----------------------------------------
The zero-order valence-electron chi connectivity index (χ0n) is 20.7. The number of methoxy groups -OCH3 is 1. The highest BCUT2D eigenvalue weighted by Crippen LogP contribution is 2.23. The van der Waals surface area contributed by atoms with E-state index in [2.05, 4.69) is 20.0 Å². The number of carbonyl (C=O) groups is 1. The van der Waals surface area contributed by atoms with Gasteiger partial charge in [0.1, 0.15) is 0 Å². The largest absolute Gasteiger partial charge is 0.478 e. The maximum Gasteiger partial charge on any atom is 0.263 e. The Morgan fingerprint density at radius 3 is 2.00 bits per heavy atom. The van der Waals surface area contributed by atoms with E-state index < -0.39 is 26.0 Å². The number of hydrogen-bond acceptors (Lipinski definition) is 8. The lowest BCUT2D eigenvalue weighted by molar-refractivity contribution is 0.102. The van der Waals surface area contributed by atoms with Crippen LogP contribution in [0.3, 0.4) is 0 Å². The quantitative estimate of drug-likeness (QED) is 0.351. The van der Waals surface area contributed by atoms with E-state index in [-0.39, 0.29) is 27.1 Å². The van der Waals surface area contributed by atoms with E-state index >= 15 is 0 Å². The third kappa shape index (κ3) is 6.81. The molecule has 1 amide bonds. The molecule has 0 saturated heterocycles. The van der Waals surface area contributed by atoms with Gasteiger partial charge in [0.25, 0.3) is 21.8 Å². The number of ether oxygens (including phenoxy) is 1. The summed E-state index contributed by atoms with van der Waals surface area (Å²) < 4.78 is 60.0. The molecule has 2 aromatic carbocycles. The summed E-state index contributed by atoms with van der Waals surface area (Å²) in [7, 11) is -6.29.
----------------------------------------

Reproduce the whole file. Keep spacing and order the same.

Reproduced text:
The zero-order valence-electron chi connectivity index (χ0n) is 20.7. The number of methoxy groups -OCH3 is 1. The highest BCUT2D eigenvalue weighted by Crippen LogP contribution is 2.23. The van der Waals surface area contributed by atoms with E-state index in [2.05, 4.69) is 20.0 Å². The number of carbonyl (C=O) groups is 1. The van der Waals surface area contributed by atoms with Gasteiger partial charge in [0.1, 0.15) is 0 Å². The largest absolute Gasteiger partial charge is 0.478 e. The maximum Gasteiger partial charge on any atom is 0.263 e. The Morgan fingerprint density at radius 3 is 2.00 bits per heavy atom. The van der Waals surface area contributed by atoms with E-state index < -0.39 is 26.0 Å². The number of hydrogen-bond acceptors (Lipinski definition) is 8. The lowest BCUT2D eigenvalue weighted by molar-refractivity contribution is 0.102. The van der Waals surface area contributed by atoms with Crippen LogP contribution in [0.3, 0.4) is 0 Å². The quantitative estimate of drug-likeness (QED) is 0.351. The van der Waals surface area contributed by atoms with E-state index in [-0.39, 0.29) is 27.1 Å². The van der Waals surface area contributed by atoms with E-state index >= 15 is 0 Å². The third kappa shape index (κ3) is 6.81. The molecule has 1 amide bonds. The molecule has 0 saturated heterocycles. The van der Waals surface area contributed by atoms with Gasteiger partial charge in [0.25, 0.3) is 21.8 Å². The number of ether oxygens (including phenoxy) is 1. The summed E-state index contributed by atoms with van der Waals surface area (Å²) < 4.78 is 60.0. The molecule has 2 aromatic carbocycles. The summed E-state index contributed by atoms with van der Waals surface area (Å²) in [7, 11) is -6.29.